Physical Examination in a Gynecology Consultation
General Physical Examination
- Weight and height
- Blood pressure and pulse rate
- Urine dipstick test may be conducted to check for blood, protein, glucose or hormones within the urine. This also allows you to empty your bladder for the physical examination and ultrasound later in the examination.
- Examination of the eye and lining of the inner eyelid to identify cyanosis (bluish discoloration), anemia or jaundice.
- Examination of the finger nails to identify any clubbing or cyanosis.
- Examination of the feet and lower leg to identify any swelling (edema).
- Examination of the main lymph nodes to identify any lymphadenopathy.
- Examination of the skin elasticity to check hydration, while examining if the eyes are sunken.
- Your higher functions (mental acuity) would be assessed during the case history.
Gynecological Physical Examination
- Breast examination and your gynecologist may ask you if you conduct regular breast exams on yourself and if you have noticed any ‘lumps’.
- Abdominal examination where your gynecologist will try to detect or isolate any pain, tenderness, discomfort or masses.
- Pelvic examination where the pelvis and groin area is inspected visually to identify any sores or rashes that may indicate the presence of a sexually transmitted disease (STD).
- An internal vaginal examination is usually only conducted in women who have been previously sexually active. The examination is quick and the gynecologist will also take a small scraping from the cervix (pap smear).
- Bimanual palpation of the uterus may be done with two fingers inserted in the vagina while the gynecologist will palpate the uterus from the outside on the lower part of the abdomen.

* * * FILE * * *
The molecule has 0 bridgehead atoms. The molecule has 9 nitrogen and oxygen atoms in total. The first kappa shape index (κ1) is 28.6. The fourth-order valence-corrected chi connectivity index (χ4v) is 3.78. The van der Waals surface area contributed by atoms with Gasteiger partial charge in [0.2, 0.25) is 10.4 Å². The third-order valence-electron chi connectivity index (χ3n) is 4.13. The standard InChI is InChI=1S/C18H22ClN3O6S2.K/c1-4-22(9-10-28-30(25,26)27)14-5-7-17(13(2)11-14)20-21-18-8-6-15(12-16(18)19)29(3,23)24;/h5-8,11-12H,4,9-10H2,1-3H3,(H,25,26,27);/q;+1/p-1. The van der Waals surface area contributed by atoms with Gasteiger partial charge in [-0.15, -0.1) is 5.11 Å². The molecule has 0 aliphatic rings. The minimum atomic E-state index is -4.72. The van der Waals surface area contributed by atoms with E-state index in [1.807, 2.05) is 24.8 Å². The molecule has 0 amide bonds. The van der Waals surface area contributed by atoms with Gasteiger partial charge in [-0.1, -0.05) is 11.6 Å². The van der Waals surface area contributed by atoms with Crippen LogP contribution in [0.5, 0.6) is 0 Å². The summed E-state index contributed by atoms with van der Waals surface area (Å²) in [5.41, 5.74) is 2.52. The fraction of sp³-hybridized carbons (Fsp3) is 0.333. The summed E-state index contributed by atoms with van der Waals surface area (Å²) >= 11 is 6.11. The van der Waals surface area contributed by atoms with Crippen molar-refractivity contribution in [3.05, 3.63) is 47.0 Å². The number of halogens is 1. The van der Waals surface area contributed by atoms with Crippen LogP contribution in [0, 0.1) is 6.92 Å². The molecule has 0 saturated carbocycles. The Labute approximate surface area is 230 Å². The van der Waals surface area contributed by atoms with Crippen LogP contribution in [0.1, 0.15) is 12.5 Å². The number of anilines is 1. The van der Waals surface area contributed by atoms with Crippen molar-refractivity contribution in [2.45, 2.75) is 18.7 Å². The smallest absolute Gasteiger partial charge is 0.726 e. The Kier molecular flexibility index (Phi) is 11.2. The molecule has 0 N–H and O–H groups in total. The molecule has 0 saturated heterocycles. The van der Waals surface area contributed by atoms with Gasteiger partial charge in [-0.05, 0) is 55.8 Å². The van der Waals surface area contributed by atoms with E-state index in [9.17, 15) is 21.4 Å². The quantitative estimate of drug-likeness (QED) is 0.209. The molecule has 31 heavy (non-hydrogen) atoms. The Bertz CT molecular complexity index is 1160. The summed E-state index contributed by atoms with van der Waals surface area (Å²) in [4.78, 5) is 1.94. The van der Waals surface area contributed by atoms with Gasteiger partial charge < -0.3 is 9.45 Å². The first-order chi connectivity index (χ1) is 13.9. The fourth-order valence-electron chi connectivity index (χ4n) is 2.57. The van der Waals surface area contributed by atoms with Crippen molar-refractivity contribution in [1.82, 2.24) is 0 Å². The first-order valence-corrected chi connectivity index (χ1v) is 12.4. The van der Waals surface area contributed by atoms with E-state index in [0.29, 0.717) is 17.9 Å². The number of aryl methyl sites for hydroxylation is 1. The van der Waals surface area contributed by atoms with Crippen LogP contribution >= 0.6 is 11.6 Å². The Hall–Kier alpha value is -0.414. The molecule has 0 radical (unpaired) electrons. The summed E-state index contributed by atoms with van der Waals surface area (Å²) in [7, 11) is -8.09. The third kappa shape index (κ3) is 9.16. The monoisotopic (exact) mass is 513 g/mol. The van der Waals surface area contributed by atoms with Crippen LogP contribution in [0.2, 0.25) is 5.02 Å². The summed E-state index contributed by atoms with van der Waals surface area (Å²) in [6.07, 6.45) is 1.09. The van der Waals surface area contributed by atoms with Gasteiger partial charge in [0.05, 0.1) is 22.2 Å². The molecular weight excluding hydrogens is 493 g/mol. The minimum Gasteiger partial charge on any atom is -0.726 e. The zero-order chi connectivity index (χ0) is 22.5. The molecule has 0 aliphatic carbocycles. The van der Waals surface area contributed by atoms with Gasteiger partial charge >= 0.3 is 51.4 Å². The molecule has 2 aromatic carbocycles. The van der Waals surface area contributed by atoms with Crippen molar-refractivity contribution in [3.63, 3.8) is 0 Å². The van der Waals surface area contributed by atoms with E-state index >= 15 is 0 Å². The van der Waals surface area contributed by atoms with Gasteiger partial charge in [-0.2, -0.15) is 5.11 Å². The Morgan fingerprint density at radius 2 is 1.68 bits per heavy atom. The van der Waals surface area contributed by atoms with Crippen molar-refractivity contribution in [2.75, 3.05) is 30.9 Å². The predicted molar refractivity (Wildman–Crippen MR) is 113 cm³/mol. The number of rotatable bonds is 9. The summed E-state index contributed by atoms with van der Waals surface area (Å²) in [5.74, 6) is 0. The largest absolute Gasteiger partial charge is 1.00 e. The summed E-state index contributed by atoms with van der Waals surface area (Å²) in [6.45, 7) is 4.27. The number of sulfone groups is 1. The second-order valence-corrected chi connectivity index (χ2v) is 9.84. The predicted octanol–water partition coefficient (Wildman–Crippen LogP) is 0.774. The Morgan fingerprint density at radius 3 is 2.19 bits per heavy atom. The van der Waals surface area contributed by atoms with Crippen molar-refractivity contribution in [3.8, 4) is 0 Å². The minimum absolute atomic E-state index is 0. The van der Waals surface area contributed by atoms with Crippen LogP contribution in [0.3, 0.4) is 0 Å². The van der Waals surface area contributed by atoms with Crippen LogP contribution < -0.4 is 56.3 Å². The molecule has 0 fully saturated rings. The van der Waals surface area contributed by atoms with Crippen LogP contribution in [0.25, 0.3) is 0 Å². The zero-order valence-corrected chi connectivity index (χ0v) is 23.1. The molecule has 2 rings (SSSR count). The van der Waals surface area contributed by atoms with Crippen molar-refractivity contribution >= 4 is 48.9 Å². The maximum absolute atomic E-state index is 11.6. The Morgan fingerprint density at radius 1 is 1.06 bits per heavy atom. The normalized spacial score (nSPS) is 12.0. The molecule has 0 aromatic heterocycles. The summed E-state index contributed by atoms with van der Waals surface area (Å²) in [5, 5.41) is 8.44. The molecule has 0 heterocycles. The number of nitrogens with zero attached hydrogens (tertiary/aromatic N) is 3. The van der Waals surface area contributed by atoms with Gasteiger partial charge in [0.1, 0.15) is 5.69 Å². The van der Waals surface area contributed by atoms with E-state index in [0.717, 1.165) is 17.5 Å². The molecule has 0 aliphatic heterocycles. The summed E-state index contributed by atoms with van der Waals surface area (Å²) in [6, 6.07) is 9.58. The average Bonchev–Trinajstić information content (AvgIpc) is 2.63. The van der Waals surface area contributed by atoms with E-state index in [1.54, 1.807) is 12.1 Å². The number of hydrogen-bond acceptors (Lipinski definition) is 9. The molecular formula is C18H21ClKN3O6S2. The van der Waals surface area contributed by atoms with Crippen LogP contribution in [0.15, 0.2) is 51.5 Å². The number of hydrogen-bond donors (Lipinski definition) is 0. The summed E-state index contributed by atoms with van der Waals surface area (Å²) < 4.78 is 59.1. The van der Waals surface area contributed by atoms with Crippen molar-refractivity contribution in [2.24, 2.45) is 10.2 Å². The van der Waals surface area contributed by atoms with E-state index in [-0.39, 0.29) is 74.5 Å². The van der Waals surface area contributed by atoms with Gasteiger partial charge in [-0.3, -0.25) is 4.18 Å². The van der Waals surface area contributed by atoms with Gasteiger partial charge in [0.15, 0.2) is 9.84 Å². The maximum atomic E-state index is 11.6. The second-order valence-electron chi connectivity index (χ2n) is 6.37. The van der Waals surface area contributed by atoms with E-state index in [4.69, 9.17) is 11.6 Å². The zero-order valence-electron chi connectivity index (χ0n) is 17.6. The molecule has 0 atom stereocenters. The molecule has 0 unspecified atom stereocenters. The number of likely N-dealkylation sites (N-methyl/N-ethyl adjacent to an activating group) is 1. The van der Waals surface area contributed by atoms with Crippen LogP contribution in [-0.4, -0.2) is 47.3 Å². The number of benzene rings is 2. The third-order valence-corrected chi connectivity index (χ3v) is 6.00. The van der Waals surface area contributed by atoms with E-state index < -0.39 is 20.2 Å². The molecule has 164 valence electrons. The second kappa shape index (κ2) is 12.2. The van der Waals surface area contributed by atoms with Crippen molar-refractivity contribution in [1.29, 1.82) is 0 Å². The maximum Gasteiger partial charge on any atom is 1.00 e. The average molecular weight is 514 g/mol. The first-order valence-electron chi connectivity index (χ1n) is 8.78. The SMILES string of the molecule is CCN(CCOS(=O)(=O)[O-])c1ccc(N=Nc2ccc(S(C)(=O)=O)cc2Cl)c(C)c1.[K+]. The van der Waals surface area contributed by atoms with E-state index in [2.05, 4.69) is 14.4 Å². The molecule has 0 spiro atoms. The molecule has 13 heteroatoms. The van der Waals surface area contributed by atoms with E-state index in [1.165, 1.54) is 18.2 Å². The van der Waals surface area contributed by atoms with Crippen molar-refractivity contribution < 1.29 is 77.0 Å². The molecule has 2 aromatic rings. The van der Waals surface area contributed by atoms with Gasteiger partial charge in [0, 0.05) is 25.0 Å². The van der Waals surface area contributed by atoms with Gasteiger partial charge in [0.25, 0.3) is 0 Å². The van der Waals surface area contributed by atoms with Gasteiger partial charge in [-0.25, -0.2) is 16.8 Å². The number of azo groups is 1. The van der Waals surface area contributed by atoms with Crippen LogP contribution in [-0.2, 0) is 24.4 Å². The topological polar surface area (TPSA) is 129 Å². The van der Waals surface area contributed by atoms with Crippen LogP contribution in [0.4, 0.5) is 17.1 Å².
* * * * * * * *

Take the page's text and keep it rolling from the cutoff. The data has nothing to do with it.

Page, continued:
- A rectovaginal examination may be done where the gynecologist will insert one finger in the vagina and another in the rectum. This procedure is not often conducted unless your gynecologist suspects pathology in this area.
A bimanual palpation of the uterus and rectovaginal examination may not be conducted but this is at your gynecologist’s discretion.
- An ultrasound is usually conducted to identify any cysts in the ovaries, fetus in woman who are pregnanct and other gynecological abnormalities. Some gynecologists may not conduct an ultrasound in women who are not pregnant and do not have any specific primary complaint.
Other Tests & Diagnostic Investigation
- Your pap smear will be sent to the laboratory for analysis of the cells of the cervix.
- Your gynecologist may request a hormone screen (blood test) to identify any high or low hormone levels, particularly in cases of infertility, endometriosis and polycystic ovary syndrome (PCOS). A menopause screen is conducted in older women.
- A quantitative and qualitative beta-HCG blood test may be conducted when pregnancy is suspected and there is no conclusive findings on the ultrasound.
- A glucose tolerance test may be requested in pregnant women with signs of diabetes (gestational diabetes).
- Rarely, an AFP (alpha-fetoprotein) blood test may be conducted if cancer is suspected. This test is not always conclusive.
- A mammogram may need to be conducted in women with a high risk of breast cancer.
- An amniocentesis may be considered in pregnant women older than 35 years (this age may differ in certain countries). A thin needle is inserted into the uterus and amniotic fluid is extracted (fine needle aspiration) and sent for testing to identify certain fetal deformities and genetic disorders like Down’s syndrome.